Ten writers for children. All with something to say.
Or is it work while reading?
I have been blessed with my free-lance writing job, and my jobs teaching at Writers in the Schools and at the Whidbey Island Workshop. These jobs require me to read.
I read for work!
For the January 2012 Directed Reading for the Whidbey MFA program, students will be required to read cross-over books, books published for young adults that adults read and books for adults that young adults read.
Sherman Alexie's The Absolutely True Diary of a Part-Time Indian is in the list. I find it an honest book, a book with a message for all of us. But also a book that every writer should read because of the proportions between authentic dialogue and authentic descriptions, believable characterization, and humor that ends up into us being serious.
I'm telling you, I am blessed because of all of you who write books.
I came across WILDTHORN by Jane Eagland as I prepared for a talk I'm giving in Hayward, WI this Friday about including Gay/Lesbian/Bisexual/Transgender books for young adults in your public/school library. A 17-year-old girl in Victorian England dreams of someday becoming a doctor, but finds herself imprisoned in an asylum for the insane instead. Slowly she discovers why she was sent there, and desperately plans an escape. Both harrowing, and eventually hopeful.
Another outstanding historical fiction book for young adults was Katherine Sturtevant's THE BROTHERS STORY. Set during the Great Frost of 1683, 15-year-old Kit escapes to London to find a better life for himself, even though it means leaving behind his simple-minded twin brother. It isn't a book I would have picked up on my own (the cover doesn't do it justice) but thankfully I was given it as a gift, and the rich details of the time period kept me fascinated as Kit discovers what is most meaningful to him.
Finally THE POPULARITY PAPERS by Amy Ignatow is a hilarious book describing two fifth grade girls' attempt to become popular. I found it a kinder and funnier DIARY OF A WIMPY KID-type book. As a side note, one of the girls just happens to live with two dads, which is dealt with very matter-of-factly. If you know any middle grade girls (or even middle-aged men), they will eat this up.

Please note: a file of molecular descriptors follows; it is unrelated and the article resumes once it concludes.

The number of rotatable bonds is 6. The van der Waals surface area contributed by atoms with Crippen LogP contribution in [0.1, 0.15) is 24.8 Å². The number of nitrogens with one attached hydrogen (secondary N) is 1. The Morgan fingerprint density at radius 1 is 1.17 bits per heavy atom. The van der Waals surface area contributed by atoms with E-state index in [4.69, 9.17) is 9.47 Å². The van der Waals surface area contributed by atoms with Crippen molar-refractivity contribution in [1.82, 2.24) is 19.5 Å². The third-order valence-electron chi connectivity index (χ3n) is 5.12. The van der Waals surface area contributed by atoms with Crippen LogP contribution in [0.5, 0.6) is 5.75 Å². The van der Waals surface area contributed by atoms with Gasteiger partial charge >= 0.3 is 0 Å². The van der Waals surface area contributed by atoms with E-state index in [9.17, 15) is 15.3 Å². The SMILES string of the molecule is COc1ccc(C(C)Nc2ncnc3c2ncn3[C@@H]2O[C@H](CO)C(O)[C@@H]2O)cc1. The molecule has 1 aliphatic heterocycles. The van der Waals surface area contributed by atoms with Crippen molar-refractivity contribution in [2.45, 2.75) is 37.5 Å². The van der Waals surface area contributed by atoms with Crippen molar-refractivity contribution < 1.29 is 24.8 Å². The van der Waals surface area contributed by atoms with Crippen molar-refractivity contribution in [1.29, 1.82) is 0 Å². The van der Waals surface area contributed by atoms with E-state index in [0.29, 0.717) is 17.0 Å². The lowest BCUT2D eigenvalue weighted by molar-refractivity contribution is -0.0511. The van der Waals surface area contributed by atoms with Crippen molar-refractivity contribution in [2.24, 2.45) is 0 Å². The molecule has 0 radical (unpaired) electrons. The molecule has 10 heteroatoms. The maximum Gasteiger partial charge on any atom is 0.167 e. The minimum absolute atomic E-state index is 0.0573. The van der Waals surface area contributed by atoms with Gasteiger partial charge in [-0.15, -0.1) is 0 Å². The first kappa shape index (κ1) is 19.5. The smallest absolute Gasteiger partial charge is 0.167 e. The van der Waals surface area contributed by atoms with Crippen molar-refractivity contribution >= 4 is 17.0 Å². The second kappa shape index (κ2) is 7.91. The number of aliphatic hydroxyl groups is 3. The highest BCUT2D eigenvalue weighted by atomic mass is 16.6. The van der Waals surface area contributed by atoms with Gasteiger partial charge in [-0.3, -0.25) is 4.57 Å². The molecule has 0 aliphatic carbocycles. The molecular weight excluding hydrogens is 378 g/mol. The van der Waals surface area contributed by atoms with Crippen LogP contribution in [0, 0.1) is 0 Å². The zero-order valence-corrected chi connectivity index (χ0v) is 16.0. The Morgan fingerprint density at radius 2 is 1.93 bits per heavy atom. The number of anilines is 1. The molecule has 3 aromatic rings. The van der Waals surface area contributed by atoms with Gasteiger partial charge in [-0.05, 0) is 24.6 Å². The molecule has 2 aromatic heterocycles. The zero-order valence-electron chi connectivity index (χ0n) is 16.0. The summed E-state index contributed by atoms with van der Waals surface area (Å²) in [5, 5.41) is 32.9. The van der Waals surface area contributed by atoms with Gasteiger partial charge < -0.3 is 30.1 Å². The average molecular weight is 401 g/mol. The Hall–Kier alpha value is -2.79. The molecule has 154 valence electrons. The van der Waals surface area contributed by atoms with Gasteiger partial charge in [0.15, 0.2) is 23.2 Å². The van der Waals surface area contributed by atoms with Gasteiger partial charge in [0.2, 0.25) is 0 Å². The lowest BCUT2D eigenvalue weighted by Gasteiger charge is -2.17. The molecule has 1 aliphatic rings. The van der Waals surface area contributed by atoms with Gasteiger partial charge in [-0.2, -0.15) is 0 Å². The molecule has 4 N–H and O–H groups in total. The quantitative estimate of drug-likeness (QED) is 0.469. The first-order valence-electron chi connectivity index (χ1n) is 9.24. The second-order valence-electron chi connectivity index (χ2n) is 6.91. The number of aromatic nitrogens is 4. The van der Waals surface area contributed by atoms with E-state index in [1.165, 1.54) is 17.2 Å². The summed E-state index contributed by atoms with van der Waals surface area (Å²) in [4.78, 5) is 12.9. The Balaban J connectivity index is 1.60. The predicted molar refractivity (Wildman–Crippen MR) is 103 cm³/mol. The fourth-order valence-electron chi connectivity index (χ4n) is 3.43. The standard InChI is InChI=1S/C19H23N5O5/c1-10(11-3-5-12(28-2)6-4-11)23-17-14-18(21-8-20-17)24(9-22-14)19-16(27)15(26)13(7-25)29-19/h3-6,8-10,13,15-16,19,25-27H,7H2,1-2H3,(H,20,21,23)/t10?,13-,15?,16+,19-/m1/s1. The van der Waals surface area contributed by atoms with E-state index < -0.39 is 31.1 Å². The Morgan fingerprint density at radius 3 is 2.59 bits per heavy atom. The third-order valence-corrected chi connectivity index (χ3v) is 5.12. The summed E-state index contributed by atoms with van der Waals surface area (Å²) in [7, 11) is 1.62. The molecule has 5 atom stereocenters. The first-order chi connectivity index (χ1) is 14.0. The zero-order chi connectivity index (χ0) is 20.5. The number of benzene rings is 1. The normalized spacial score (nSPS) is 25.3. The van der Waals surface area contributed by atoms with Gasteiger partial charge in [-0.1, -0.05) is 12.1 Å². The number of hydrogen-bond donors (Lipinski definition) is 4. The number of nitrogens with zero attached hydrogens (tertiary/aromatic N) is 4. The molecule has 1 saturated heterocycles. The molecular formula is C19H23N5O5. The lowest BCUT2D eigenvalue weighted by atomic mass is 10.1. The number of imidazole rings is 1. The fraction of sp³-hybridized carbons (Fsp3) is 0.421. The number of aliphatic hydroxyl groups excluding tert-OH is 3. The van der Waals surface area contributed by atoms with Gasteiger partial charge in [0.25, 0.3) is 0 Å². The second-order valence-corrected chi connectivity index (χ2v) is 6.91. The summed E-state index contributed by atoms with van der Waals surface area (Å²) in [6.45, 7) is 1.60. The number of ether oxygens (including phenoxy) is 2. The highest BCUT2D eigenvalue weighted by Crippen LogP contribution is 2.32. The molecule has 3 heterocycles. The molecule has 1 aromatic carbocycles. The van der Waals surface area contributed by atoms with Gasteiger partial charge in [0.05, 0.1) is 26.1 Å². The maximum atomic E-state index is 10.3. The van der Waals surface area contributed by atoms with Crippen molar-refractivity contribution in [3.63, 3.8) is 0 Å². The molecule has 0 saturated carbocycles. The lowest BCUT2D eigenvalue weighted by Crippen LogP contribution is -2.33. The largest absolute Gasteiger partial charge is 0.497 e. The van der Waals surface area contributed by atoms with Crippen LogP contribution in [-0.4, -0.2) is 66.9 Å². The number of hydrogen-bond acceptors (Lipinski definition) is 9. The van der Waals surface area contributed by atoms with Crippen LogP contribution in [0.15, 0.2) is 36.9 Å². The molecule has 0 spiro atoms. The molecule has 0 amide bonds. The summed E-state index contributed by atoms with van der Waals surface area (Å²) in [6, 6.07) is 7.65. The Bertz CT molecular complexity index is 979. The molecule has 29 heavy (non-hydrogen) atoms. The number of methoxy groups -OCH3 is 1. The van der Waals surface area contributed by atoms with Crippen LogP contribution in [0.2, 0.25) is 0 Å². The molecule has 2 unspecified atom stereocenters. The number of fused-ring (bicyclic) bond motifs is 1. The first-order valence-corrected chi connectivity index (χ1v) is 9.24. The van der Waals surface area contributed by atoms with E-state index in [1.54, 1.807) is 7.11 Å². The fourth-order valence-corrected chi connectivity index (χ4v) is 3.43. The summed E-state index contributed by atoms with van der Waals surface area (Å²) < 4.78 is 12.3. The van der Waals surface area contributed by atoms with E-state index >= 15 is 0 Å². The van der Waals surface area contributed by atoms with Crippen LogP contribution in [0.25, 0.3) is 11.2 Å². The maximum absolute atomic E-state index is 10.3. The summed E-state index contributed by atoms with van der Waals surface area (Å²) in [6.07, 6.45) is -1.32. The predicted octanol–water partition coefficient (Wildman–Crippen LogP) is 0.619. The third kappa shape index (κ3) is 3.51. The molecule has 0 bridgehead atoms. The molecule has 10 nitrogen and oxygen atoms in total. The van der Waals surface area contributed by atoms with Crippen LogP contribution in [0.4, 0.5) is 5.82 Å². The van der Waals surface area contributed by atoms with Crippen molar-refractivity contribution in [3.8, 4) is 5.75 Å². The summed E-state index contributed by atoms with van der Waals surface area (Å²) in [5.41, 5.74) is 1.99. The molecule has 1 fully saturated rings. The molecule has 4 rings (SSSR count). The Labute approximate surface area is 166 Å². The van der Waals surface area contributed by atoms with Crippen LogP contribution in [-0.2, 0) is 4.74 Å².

The Shakespeare Manuscript
Those Across the River by Christopher Buehlman. Wow. I still can't get this one out of my head. Set a few years after WWI, failed academic Frank Nichols and his wife arrive in a small town in Georgia, which has some serious secrets. A reviewer called it "As much F. Scott Fitzgerald as Dean Koontz."
Another one I highly recommend is The Night Circus by Erin Morgenstern. "The circus arrives with no warning. No announcements precede it, no paper notices plastered on lamposts and billboards. It is simply there, when yesterday it was not..."
Miss Peregrine's Home for Peculiar Children was another I thoroughly enjoyed. A mysterious island, an abandoned orphanage, a strange collection of odd photographs...
And my last recommendation:
In the summer before Cullen Witter's senior year, a birdwatcher in the small Arkansas town claims to have seem a bird declared extinct in the 1940's. Amid all the hubbub, Cullen's beloved younger brother disappears.
It was hard to narrow all my summer reads down to just this list, but they are terrific and I think you'll enjoy them as much as I did.